Einstein didn't discover the photoelectric effect, it was a well known effect at the time. He got the Nobel Prize for being the first to explain it with QM (in terms of light quanta).

My mistake.  I misunderstood.  He discovered the current explanation for it.   


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Ubermensch wrote:

Ubermensch wrote:

Einstein didn't discover the photoelectric effect, it was a well known effect at the time. He got the Nobel Prize for being the first to explain it with QM (in terms of light quanta).

Einstein didn't explain it with QM but rather, his explanation is one of the milestone that set the stage for quantum mechanics... It was inspired from Max Planck's black-body radiation explanation in 1900 and was followed by Louis de Broglie generalization of wave-particle duality to every particle in 1924.

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If God exists, it's His problem !--Graffiti on the walls of the Sorbonne (France), May 1968
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    Thanks for the nice

    Thanks for the nice clarification everyone. I feel a lot better about electricity and atoms. My question was prompted because I was trying to understand how electricity came into play during the Miller-Urey experiments i.e. why they used electricity in their experiments.

The implication that we should put Darwinism on trial overlooks the fact that Darwinism has always been on trial within the scientific community. -- From Finding Darwin's God by Kenneth R. Miller

Chaos and chance don't mean the absence of law and order, but rather the presence of order so complex that it lies beyond our abilities to grasp and describe it. -- From From Certainty to Uncertainty by F. David Peat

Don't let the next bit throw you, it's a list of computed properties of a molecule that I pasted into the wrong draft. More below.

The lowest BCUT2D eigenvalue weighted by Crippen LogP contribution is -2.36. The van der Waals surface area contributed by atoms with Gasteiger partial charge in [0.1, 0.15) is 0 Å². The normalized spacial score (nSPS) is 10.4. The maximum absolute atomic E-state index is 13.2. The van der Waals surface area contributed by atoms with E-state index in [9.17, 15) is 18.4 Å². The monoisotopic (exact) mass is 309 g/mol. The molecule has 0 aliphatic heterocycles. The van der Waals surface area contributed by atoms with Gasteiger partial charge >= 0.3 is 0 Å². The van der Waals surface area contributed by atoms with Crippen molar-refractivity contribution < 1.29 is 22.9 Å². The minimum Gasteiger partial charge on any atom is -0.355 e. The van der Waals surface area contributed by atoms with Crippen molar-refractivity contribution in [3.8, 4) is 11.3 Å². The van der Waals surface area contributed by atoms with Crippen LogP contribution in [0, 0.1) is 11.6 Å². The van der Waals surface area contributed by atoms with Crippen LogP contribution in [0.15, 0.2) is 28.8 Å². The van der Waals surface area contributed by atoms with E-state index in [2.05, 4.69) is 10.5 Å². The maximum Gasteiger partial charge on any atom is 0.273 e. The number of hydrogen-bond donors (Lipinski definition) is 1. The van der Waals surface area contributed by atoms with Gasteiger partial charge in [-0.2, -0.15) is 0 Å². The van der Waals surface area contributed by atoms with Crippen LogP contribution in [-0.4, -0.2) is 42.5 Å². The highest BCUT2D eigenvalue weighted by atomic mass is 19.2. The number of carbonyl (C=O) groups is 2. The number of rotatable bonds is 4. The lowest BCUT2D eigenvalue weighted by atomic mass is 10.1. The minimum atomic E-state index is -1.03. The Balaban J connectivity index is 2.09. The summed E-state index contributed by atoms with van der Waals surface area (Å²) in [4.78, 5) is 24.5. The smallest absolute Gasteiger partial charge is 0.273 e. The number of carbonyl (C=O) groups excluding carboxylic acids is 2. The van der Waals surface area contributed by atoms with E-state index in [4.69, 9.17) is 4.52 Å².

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jread wrote:     Thanks

jread wrote:
    Thanks for the nice clarification everyone. I feel a lot better about electricity and atoms. My question was prompted because I was trying to understand how electricity came into play during the Miller-Urey experiments i.e. why they used electricity in their experiments.
Why Miller and Urey used electricity is elementary. It was a phenom present at the time and it was easily reproducible. It is doubtful such a specific stimuli is necessary for life. When Mas, Europa, Titan, and Enclades are properly explored, it will floor me if primative life is found on NONE of them. So far as we know, water+carbon=life. It's not been demonstrated to be so, yet, but we both know it is only a matter of time. Then what? What apologetic excuse comes next?

And for the record, the M-U experiment has been repeated considering obvious varibles with similar results. For your Christ's sake, why you are threatened by electricity forming complex organics is beyond me. You KNOW how we got here, GOD DID IT.

I am against religion because it teaches us to be satisfied with not understanding the world. - Richard Dawkins

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jread
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Yellow_Number_Five

Yellow_Number_Five wrote:

 

And for the record, the M-U experiment has been repeated considering obvious varibles with similar results. For your Christ's sake, why you are threatened by electricity forming complex organics is beyond me. You KNOW how we got here, GOD DID IT.

 

Haha. You are hitting the nail on the hard aren't you?

I presume, (if I may paraphrase what you are saying so that I know I am understanding you correctly) that you are wondering why experiments like M-U's matter to me, if I being a theist, presumes to already know how life on earth was created?

That is often a question that I've been replaying in my head as of late. Honestly, I don't have an answer for you yet beyond the simple fact that I find the abiogenesis theories interesting and intriguing.

I understand you to be essentially challenging my intentions because they seem to repel my faith-based beliefs.

Possible Scenario: Researching the origins of life on earth without God, seems to suggest that I don't think God did it. If I did believe that God did it, then I wouldn't bother researching the scientific theories because God did it.